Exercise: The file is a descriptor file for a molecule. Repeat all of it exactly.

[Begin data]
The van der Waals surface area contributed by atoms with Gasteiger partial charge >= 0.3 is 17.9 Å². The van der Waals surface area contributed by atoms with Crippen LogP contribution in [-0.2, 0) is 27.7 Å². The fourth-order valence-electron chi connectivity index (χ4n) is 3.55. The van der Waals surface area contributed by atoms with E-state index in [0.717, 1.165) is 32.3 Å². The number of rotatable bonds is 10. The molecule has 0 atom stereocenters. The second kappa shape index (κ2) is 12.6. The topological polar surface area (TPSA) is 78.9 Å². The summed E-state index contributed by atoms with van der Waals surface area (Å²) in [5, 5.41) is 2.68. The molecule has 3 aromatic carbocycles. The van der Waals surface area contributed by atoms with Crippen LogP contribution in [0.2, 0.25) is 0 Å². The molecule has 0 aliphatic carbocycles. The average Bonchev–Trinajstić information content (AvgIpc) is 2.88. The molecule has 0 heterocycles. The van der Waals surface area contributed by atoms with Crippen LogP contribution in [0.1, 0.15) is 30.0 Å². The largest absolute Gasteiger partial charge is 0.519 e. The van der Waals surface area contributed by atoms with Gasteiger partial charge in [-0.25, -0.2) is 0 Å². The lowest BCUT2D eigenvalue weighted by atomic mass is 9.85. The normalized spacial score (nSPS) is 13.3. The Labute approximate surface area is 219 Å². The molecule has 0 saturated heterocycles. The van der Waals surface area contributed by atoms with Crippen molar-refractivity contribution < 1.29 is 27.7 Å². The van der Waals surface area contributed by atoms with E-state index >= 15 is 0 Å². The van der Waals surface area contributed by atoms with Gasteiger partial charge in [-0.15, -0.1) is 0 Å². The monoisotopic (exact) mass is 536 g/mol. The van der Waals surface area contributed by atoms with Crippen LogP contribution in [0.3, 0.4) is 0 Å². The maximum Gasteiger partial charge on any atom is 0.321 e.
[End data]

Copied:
The van der Waals surface area contributed by atoms with Gasteiger partial charge >= 0.3 is 17.9 Å². The van der Waals surface area contributed by atoms with Crippen LogP contribution in [-0.2, 0) is 27.7 Å². The fourth-order valence-electron chi connectivity index (χ4n) is 3.55. The van der Waals surface area contributed by atoms with E-state index in [0.717, 1.165) is 32.3 Å². The number of rotatable bonds is 10. The molecule has 0 atom stereocenters. The second kappa shape index (κ2) is 12.6. The topological polar surface area (TPSA) is 78.9 Å². The summed E-state index contributed by atoms with van der Waals surface area (Å²) in [5, 5.41) is 2.68. The molecule has 3 aromatic carbocycles. The van der Waals surface area contributed by atoms with Crippen LogP contribution in [0.2, 0.25) is 0 Å². The molecule has 0 aliphatic carbocycles. The average Bonchev–Trinajstić information content (AvgIpc) is 2.88. The molecule has 0 heterocycles. The van der Waals surface area contributed by atoms with Crippen LogP contribution in [0.1, 0.15) is 30.0 Å². The largest absolute Gasteiger partial charge is 0.519 e. The van der Waals surface area contributed by atoms with Gasteiger partial charge in [-0.25, -0.2) is 0 Å². The lowest BCUT2D eigenvalue weighted by atomic mass is 9.85. The normalized spacial score (nSPS) is 13.3. The Labute approximate surface area is 219 Å². The molecule has 0 saturated heterocycles. The van der Waals surface area contributed by atoms with Crippen molar-refractivity contribution < 1.29 is 27.7 Å². The van der Waals surface area contributed by atoms with E-state index >= 15 is 0 Å². The van der Waals surface area contributed by atoms with Gasteiger partial charge in [-0.15, -0.1) is 0 Å². The monoisotopic (exact) mass is 536 g/mol. The van der Waals surface area contributed by atoms with Crippen LogP contribution in [0.3, 0.4) is 0 Å². The maximum Gasteiger partial charge on any atom is 0.321 e.